I have had a lot of inquiries of late for personal care items that are sulfite free, so I am starting my collection of recipes for your body. This scrub is so easy, and your skin will feel like heaven.
- Coarse Sea Salt
- Olive Oil
- Lavender Essential Oil (or really whatever oil you like)
OK – so I am sure the first thing you noticed is that there are no amounts in this recipe. That is for a very good reason – the actual amounts don’t much matter. It really depends on the size of your jar. Fill your wide mouthed jar of choice almost to the top with the coarse salt. Pour the oil slowly in until it soaks through the salt and creates a small oil layer on top of the salt. Add the essential oils until you are happy. Stir. Yep, that is it. When you use the scrub, be sure not to wash, but just rinse when you are done. That way the oil will moisturize your hands and not wash off.
OK – so I just stumbled across sorrel at the farmer’s market and had no idea what to do with it, so I punted. Ok, that is a lie, I bought lamb’s quarter the same day, got them confused and followed a recipe of a friend for the wrong green – with AMAZING results. This green is like the most delicate spinach EVA with an amazing infusion of lemon. If you can find this, try it. Please. (BTW – you can also use these greens raw in a salad and it is awesome as well).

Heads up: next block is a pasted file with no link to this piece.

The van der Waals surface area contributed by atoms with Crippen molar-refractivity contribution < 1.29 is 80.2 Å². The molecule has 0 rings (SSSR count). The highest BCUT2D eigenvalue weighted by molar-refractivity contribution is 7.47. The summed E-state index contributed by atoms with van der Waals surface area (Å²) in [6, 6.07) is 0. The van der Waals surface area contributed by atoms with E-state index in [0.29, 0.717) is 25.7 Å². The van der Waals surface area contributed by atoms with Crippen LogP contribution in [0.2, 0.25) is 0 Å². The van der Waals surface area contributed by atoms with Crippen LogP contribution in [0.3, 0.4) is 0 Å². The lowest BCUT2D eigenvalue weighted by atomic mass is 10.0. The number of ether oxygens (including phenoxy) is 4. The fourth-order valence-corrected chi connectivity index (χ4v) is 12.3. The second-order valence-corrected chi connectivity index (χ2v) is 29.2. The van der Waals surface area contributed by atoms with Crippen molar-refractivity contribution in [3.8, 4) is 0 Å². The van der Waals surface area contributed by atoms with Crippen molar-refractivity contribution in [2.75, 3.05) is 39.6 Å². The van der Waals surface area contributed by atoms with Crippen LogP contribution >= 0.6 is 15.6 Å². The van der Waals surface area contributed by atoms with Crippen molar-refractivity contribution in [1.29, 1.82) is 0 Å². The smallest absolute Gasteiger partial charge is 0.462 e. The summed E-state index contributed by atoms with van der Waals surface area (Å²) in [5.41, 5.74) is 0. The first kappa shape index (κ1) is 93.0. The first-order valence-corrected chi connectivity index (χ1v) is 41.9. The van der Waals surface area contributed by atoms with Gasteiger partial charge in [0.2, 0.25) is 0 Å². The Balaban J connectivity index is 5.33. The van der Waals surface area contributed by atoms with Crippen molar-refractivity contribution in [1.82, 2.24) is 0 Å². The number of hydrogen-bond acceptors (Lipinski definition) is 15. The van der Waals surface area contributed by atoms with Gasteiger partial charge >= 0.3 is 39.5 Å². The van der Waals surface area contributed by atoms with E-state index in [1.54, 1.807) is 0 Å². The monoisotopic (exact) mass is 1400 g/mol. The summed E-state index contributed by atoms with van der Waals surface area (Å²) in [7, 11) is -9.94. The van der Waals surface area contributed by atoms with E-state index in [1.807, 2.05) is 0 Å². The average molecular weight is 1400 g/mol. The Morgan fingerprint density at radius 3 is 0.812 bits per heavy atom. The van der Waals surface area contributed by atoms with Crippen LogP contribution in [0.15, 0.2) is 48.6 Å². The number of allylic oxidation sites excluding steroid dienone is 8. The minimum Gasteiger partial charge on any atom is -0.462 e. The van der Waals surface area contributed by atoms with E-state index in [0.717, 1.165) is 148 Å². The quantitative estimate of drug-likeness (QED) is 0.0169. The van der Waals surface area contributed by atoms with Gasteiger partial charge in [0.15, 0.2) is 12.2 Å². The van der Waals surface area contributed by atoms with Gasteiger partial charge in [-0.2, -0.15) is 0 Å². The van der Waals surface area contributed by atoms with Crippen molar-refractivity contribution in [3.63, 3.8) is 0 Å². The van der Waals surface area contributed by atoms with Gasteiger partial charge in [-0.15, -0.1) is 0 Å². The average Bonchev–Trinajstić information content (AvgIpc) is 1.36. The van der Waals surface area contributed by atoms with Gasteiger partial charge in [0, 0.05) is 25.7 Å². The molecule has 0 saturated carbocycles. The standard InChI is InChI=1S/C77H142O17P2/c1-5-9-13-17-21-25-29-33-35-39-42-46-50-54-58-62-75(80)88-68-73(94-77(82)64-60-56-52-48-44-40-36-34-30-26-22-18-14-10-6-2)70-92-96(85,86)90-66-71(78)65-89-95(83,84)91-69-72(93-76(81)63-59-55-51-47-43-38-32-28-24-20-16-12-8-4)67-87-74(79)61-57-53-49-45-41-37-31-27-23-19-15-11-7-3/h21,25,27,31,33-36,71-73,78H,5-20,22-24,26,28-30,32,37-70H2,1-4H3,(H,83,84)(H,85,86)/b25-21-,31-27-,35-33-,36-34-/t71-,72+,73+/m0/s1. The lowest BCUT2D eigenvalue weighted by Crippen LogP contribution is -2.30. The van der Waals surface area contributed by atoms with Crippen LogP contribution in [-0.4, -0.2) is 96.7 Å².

- 2 bunches sorrel
- 2 Tablespoons olive oil
- salt to taste
Heat olive oil and salt over a medium low heat in a heavy bottomed low wide pan. Stem sorrel. (In order to stem, you fold the leaves together so the part of the stem that protrudes slightly is exposed. You then take the stem in the other hand and pull up to remove the stem from the leaves. If that is not clear, email me and I will explain it in more detail!). Discard stems. Put leaves in heated oil. Cover and let heat for 30 – 60 seconds. remove cover and turn greens. Unlike most greens, sorrel will not turn a brighter green when cooked to perfection. Sorrel turns a dark color almost immediately – at which time you know it is done. Sauteing it only takes a minute or two. Pull it from the heat. Enjoy. It will be the consistency of spinach in spinach/feta pie – a little softer than most sauteed greens, but the flavor is so delicate and wonderful, you won’t care. I hope you find this green – it is glorious!
I know that exotic foods are not typically on lists of foods with sulfites, so it is always a gamble when I try something a little unusual – but these were definitely worth the risk! I had no reaction at all – and they are so simple and delicious! They are in season for me now and I am haunting the farmers market looking for them!
- Squash blossoms (My rule is – make as much as you can get your hands on!)
- Olive oil (I would say about a tablespoon for every 10 or so blossoms) I am also going to try this with an oil that has a higher smoke point than olive oil – safflower perhaps?)
- Sea salt (to taste – you know I can’t tell you how much, I always want more salt than you!)
Warm the oil on a medium high heat in a frying pan. Add salt. When pan is hot, add blossoms. Keep the blossoms moving constantly in the pan. Cook until blossoms are wilted and just starting to caramelize (you will know when they start to slightly brown).